Individual- and neighborhood-level education influences the effect of obesity on prostate cancer treatment failure after prostatectomy

PURPOSE - The relationship between obesity and prostate cancer (CaP) treatment failure is complex and may vary by patient- and neighborhood-level educational attainment. We evaluated whether patient- and neighborhood-level education is associated with the effect of obesity on biochemical recurrence.

METHODS - Seven hundred and forty-six CaP cases were classified into four groups: Concordant Low-Low: less educated cases (<4 years college) living in a less educated neighborhood (below-median proportion of college-educated residents; n = 164); Concordant High-High: highly educated cases (≥4 years college) living in a highly educated neighborhood (above-median proportion of college-educated residents; n = 326); Discordant Low-High: less educated cases living in a highly educated neighborhood (n = 69); and Discordant High-Low: highly educated cases living in a less educated neighborhood (n = 187). Cox regression models were used to examine associations between obesity and biochemical (PSA) failure after prostatectomy stratified by the concordant/discordant groups.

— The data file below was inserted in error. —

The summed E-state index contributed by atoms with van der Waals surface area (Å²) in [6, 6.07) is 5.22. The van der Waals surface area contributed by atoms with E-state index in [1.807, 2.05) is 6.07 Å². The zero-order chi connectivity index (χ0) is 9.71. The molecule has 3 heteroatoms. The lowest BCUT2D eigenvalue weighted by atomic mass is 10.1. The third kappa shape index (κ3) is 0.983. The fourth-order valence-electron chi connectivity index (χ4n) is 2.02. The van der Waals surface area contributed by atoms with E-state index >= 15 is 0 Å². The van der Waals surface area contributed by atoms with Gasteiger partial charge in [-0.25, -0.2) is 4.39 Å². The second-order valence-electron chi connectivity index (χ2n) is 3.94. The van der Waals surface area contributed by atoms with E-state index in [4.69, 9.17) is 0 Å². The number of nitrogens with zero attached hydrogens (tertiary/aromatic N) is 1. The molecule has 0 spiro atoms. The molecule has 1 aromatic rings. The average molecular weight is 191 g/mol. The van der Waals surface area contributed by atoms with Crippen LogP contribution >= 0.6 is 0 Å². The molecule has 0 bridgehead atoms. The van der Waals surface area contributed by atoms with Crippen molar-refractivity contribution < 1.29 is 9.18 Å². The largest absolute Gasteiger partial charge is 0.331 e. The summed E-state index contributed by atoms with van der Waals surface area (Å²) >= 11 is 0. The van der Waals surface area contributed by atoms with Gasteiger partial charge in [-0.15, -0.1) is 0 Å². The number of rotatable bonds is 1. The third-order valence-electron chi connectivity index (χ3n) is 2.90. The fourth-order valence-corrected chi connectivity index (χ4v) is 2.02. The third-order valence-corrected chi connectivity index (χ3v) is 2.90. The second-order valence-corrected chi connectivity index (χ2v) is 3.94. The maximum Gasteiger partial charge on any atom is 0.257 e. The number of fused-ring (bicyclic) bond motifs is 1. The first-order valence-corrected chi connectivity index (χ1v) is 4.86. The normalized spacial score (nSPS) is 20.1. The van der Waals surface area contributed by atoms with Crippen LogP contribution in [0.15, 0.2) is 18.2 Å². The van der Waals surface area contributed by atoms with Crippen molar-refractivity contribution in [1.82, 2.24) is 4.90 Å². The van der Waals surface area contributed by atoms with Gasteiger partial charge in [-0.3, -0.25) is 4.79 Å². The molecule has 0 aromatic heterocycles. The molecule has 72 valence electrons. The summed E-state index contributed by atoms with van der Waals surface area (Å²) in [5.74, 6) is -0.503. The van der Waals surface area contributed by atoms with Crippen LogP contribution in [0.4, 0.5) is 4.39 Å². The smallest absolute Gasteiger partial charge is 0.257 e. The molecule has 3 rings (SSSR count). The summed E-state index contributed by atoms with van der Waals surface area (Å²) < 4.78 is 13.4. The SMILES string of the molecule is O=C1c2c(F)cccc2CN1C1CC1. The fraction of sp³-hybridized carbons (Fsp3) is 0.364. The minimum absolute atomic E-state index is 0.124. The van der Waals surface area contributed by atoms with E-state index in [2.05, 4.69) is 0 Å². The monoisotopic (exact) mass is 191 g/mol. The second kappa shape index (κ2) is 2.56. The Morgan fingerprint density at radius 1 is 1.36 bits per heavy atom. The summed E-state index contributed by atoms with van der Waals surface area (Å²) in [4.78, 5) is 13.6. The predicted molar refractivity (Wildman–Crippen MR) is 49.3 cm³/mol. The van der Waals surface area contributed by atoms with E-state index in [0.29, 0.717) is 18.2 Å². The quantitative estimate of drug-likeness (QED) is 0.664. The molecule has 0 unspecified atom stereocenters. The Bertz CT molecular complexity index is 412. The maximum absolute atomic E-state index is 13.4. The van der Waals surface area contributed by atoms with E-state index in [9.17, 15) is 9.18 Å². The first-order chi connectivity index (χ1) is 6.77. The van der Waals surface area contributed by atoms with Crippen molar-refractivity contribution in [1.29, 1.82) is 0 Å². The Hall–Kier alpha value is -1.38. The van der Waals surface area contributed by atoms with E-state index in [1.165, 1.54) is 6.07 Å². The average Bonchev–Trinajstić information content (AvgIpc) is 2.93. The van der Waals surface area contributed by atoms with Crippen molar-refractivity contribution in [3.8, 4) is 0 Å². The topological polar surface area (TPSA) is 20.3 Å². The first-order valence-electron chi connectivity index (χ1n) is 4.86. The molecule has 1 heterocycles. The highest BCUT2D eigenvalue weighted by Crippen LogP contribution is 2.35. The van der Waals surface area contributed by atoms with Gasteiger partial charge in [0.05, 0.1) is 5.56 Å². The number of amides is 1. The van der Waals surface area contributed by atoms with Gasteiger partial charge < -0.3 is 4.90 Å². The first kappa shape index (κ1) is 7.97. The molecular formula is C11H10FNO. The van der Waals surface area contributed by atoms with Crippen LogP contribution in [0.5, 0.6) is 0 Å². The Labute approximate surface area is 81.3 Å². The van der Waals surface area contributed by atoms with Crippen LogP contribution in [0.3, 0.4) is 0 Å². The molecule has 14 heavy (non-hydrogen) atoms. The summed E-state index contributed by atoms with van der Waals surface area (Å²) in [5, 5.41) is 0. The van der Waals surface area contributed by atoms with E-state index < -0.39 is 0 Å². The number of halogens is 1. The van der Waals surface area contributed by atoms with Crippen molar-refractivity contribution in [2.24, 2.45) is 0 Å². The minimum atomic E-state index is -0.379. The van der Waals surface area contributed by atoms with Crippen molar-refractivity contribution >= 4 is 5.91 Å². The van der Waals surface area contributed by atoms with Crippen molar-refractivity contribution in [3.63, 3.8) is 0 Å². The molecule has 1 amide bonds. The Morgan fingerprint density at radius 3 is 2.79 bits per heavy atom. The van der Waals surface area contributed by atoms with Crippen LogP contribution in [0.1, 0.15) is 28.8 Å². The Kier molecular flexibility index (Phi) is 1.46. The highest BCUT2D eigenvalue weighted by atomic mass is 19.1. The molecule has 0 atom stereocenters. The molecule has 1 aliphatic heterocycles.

RESULTS - The association of obesity with biochemical failure varied significantly by educational concordance/discordance (p = 0.007). Obesity was associated with risk of biochemical failure for less educated cases residing in less educated neighborhoods (HR 3.72, 95 % CI 1.30-10.65). The relationship was not significant for other concordant/discordant groups.

CONCLUSIONS - Obesity effects on CaP outcomes vary by multilevel educational discordance/concordance. Strategies to decrease prostate cancer risk of progression may focus on reduction in obesity, particularly for less educated cases residing in less educated neighborhoods.

Cancer Causes Control. 2015 Jul 14. [Epub ahead of print]

Zeigler-Johnson C1, Morales KH, Glanz K, Spangler E, Mitchell J, Rebbeck TR.

Division of Population Science, Department of Medical Oncology, Thomas Jefferson University, Philadelphia, PA, USA

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